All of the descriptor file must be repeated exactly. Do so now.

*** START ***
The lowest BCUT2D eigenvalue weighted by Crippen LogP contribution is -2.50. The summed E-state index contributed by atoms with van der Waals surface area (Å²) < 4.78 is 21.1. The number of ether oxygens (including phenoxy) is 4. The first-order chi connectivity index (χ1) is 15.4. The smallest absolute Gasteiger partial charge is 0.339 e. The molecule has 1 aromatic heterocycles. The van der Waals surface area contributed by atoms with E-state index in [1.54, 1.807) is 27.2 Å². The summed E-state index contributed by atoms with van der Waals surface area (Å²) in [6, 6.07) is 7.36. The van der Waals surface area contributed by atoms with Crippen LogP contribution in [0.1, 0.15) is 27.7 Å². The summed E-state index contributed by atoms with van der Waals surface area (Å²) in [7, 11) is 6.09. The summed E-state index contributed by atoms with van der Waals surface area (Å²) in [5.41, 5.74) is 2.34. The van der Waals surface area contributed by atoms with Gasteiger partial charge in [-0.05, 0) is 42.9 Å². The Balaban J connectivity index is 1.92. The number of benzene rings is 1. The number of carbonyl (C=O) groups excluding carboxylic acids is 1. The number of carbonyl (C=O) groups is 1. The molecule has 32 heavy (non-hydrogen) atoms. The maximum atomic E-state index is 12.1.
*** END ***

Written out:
The lowest BCUT2D eigenvalue weighted by Crippen LogP contribution is -2.50. The summed E-state index contributed by atoms with van der Waals surface area (Å²) < 4.78 is 21.1. The number of ether oxygens (including phenoxy) is 4. The first-order chi connectivity index (χ1) is 15.4. The smallest absolute Gasteiger partial charge is 0.339 e. The molecule has 1 aromatic heterocycles. The van der Waals surface area contributed by atoms with E-state index in [1.54, 1.807) is 27.2 Å². The summed E-state index contributed by atoms with van der Waals surface area (Å²) in [6, 6.07) is 7.36. The van der Waals surface area contributed by atoms with Crippen LogP contribution in [0.1, 0.15) is 27.7 Å². The summed E-state index contributed by atoms with van der Waals surface area (Å²) in [7, 11) is 6.09. The summed E-state index contributed by atoms with van der Waals surface area (Å²) in [5.41, 5.74) is 2.34. The van der Waals surface area contributed by atoms with Gasteiger partial charge in [-0.05, 0) is 42.9 Å². The Balaban J connectivity index is 1.92. The number of benzene rings is 1. The number of carbonyl (C=O) groups excluding carboxylic acids is 1. The number of carbonyl (C=O) groups is 1. The molecule has 32 heavy (non-hydrogen) atoms. The maximum atomic E-state index is 12.1.